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Meet Moli det bigibigi for Australian Reading Hour

A story about a piglet who ate so much Weet-Bix she grew into a huge pig has won the hearts and minds of young children around Australia.

A student reads a book

La Perouse Public School students read Molly the Pig at the Australian Reading Hour event.

‘Molly the Pig’ (‘Moli det bigibigi’) was written by Karen Manbulloo, a bilingual children’s author who writes in English and Kriol, the Aboriginal pidgin English spoken in her community of Bingari, near Katherine.

“I am so happy to be here with your mob,” Karen said today, surrounded by children from La Perouse Public School and Gujaga Childcare.

‘Molly the Pig’ is based on a real story about a lost black piglet found in the bush by Karen’s brother.

First published in 2017 by the Indigenous Literacy Foundation, ‘Molly the Pig’ has been republished for Australian Reading Hour. Karen is an ambassador for the annual event where all Australians are today encouraged to read a book for one hour.

Karen told the children she was encouraged to write a book by the Indigenous Literacy Foundation. “Can I write a book about anything? Alright, I’ll write a book about Molly the Pig,” she said.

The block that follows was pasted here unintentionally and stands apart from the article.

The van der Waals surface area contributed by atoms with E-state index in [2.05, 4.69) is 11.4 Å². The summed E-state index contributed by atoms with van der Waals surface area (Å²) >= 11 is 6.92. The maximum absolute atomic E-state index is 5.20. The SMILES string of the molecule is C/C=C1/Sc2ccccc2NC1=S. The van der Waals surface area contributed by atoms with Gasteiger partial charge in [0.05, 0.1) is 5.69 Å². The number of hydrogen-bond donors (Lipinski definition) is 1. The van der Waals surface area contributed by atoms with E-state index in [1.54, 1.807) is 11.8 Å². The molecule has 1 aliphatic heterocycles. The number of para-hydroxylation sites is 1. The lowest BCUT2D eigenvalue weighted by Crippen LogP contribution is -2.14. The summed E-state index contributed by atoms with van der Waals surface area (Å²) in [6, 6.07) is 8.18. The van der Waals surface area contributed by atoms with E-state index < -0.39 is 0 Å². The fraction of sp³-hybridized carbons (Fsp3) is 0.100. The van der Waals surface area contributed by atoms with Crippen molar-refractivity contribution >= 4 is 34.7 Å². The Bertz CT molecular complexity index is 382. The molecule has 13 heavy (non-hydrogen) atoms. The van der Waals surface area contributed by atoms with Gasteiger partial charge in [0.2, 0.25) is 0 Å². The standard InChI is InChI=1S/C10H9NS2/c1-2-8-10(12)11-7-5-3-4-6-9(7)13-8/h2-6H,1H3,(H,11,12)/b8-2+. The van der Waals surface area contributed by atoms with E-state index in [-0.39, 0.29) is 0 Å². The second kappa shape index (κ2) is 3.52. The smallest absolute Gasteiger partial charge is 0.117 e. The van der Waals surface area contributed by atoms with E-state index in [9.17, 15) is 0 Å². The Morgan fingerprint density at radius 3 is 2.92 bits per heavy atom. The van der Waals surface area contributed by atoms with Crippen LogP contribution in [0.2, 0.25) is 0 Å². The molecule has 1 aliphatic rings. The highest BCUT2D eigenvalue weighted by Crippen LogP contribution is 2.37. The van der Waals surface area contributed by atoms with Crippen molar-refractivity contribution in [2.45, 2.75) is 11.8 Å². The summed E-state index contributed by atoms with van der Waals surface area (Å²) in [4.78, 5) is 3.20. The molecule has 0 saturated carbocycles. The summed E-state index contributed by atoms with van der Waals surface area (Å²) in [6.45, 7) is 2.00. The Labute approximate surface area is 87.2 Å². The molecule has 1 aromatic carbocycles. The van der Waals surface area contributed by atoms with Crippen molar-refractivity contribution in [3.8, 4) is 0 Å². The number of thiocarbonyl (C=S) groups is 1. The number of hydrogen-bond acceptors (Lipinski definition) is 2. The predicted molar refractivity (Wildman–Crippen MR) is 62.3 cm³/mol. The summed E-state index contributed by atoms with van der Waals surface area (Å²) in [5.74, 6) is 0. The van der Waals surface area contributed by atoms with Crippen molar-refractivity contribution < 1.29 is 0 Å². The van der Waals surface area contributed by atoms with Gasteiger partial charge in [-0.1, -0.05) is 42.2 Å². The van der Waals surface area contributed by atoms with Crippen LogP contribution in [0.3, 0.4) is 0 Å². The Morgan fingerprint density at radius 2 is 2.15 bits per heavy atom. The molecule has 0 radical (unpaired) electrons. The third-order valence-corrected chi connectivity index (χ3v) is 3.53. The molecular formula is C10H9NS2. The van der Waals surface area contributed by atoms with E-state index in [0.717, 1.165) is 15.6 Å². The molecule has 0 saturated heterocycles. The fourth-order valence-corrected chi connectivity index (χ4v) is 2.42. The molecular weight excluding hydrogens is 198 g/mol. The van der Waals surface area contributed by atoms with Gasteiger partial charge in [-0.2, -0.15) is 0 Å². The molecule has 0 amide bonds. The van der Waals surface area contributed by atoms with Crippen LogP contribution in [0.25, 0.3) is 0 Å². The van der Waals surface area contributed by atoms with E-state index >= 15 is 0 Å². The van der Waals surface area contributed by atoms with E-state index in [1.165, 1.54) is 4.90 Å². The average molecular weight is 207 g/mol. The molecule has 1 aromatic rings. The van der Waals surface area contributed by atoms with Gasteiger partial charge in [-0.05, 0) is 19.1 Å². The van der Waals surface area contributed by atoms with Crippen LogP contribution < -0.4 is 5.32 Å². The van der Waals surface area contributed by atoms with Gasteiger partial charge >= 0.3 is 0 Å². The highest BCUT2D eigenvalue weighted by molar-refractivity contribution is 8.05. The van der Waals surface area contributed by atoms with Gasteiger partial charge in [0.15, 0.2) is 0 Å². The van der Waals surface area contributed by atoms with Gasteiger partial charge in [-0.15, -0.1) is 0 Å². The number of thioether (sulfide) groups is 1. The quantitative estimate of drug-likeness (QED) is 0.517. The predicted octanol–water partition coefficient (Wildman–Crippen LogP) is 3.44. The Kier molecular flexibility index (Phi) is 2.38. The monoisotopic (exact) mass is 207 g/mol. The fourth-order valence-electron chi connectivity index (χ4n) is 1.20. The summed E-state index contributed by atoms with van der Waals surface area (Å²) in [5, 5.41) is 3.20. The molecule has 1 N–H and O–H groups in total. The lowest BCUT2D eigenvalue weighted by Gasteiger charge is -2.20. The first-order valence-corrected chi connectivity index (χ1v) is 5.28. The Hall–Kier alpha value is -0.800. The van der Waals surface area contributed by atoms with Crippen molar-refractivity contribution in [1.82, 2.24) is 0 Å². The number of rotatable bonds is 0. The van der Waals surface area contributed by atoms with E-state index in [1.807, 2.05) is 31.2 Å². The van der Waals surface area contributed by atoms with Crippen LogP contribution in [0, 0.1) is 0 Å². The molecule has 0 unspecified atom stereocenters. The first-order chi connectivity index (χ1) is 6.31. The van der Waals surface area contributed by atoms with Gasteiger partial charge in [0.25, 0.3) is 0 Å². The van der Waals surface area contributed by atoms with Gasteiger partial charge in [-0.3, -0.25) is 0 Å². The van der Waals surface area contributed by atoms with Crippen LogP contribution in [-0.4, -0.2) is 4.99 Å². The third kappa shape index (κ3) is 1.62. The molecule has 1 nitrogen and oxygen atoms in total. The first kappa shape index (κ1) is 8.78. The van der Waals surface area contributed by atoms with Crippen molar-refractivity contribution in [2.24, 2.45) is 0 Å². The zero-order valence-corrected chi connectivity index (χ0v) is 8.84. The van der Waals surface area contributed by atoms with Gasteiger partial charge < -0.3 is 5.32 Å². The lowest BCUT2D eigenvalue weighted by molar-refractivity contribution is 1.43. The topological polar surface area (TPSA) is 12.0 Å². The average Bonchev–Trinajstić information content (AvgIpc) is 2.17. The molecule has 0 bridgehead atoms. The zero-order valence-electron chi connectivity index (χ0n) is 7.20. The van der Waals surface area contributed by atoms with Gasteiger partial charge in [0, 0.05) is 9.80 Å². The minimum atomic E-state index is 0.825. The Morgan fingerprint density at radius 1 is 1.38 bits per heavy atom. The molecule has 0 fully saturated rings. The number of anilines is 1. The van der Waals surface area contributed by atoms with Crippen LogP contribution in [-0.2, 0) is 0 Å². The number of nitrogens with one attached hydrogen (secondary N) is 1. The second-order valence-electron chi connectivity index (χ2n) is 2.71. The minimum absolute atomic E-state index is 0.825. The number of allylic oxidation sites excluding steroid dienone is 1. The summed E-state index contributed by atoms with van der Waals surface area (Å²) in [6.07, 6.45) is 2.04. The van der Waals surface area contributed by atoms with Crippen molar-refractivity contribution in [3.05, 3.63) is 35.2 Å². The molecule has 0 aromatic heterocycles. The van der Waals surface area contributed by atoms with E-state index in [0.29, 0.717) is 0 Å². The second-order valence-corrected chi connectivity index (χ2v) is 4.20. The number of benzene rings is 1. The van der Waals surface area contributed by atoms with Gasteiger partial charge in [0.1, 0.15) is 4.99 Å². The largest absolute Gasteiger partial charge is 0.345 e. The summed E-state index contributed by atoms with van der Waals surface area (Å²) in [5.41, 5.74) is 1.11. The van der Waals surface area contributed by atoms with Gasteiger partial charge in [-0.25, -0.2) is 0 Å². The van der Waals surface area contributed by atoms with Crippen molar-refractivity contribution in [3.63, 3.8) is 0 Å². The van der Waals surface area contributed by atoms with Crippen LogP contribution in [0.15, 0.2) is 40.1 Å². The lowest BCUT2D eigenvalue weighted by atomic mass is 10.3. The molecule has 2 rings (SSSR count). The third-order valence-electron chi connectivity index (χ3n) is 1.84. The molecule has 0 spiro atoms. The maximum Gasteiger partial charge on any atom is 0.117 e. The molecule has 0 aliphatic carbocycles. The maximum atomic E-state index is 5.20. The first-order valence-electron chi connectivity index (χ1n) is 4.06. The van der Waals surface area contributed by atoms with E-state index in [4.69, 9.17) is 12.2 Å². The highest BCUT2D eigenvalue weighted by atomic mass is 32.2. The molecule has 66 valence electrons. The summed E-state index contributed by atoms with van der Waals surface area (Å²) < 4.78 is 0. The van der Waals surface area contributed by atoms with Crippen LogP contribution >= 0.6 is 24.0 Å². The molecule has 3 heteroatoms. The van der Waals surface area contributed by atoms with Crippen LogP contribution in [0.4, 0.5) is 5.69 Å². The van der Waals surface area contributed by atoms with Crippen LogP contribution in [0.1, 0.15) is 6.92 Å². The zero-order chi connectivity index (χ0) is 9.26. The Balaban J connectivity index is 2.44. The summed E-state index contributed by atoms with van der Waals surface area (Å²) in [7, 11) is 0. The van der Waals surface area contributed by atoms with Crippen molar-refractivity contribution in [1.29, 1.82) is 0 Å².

She chose to write the book in English and Kriol because she wanted children outside of her community to learn about Kriol.

The principal of La Perouse Public School, Lisa Haller, said it was a wonderful experience for the students from Kindergarten to Year 2 to hear an author read her book in language.

“Her message that anyone can write a book was great for our children to hear,” Ms Haller said.

Karen and Dwayne

Author Karen Manbulloo with La Perouse Public School Year 5 student Dwayne, who helped her read ‘Molly the Pig’ (‘Moli det bigibigi’) to students for Australian Reading Hour.

La Perouse Public School will next term start a Dharawal language program in collaboration with Gujaga Childcare.

The chairman of the Gujaga Foundation, Ray Ingrey, said La Perouse children had been learning Dharawal at the childcare centre for more than a decade and the school program would give all school students “the opportunity to learn about the world’s oldest living culture”.

The pilot program will be delivered by staff from Gujaga through a team-teaching model so that classroom teachers also learn local language, history and culture to use this knowledge in their daily teaching.

Two-thirds of the 54 students at La Perouse Public School identify as Aboriginal and the Aboriginal community has an unbroken connection to the land for more than 7,500 years, according to the NSW Office of Environment and Heritage.

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